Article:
What is the objective of the investigation? How was the study conducted (method)? What assumptions were made? Are they justified? What results were obtained? Are the analyses sound? Gathering the information First, ask yourself the following questions. What is the objective of the investigation? Has someone done the work before? How have I gone about with the study? Why did I follow this particular route of investigation? What are the principles governing the technique that I am using? What assumptions did I make and what were my justifications? What problems did I encounter? What results did I obtain? Have I solved the problem? What have I found out? Are the analyses sound? Although the above list is by no means exhaustive, you should get the gist. …… and you have to get all of this in using as little text as possible! The most effective posters provide minimal text. Few of your colleagues will have the patience to read through a lot of text. Also many will be viewing at a distance from your poster, as they jockey for position to get a look at your work. So the rules on text are "less is more" and "bigger is better."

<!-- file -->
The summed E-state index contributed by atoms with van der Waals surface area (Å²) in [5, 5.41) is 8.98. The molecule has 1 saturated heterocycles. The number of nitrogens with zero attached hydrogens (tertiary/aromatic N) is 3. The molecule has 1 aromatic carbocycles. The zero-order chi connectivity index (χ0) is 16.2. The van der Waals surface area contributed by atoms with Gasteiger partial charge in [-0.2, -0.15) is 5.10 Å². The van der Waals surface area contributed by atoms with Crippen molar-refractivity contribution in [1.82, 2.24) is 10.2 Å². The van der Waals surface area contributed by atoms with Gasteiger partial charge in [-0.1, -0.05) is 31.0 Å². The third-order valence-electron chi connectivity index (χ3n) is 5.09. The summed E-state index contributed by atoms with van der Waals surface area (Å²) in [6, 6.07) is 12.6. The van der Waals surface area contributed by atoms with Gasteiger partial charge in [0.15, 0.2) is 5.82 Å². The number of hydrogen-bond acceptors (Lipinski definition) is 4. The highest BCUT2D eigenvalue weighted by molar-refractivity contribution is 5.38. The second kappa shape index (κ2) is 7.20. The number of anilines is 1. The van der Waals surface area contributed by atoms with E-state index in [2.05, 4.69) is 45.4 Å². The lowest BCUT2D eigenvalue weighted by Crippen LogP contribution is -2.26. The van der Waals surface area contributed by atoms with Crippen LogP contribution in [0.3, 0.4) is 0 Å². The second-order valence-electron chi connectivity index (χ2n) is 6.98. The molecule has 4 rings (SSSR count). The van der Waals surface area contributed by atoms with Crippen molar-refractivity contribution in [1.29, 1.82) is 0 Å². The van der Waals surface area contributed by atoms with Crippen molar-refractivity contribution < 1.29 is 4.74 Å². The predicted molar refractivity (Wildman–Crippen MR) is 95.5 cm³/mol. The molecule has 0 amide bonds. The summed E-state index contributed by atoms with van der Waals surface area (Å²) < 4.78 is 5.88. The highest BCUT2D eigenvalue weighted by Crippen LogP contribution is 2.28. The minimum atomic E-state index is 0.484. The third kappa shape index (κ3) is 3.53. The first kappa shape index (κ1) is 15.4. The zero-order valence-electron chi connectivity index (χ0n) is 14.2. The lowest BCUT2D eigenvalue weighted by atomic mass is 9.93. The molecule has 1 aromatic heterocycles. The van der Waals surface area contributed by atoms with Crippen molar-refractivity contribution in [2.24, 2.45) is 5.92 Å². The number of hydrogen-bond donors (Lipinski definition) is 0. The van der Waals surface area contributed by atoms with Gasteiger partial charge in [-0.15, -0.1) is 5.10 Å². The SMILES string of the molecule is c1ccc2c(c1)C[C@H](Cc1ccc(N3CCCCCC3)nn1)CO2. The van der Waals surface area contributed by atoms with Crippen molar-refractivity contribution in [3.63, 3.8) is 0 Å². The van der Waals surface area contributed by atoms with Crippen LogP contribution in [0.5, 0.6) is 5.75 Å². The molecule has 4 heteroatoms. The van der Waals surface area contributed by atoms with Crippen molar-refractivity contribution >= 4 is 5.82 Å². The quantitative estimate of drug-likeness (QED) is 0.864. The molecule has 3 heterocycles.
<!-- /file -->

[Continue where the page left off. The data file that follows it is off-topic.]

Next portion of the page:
7 Poster Design and Layout
Determine what three or four key points you want to make. You want your poster to cover the key points of your work - not all the details. Design and lay out the poster ahead of time. The flow of the poster should be from top left to bottom right.

8 Poster Design Title, author, supervisors, institutional affiliation.
An "Introduction" to the project (rationale, background, clear statements about what you have set out to do, problem(s) you intend to solve, reasons why you chose to study this problem etc.). These should lead to declarations of the project objectives. "Methodology" or "Experimental" section to explain the basis of the techniques, procedures and data collection to be used including any assumptions made (to put your results into context). A "Results and Discussion" section (summary of the most important results) to explain what you have done so far and what it tells you (your interpretation). Implications of the findings. A "Conclusions & Further Work" section summarising your findings to date and thoughts about how the work will progress from this point. Did the study raise questions?

9 Elements of Your Poster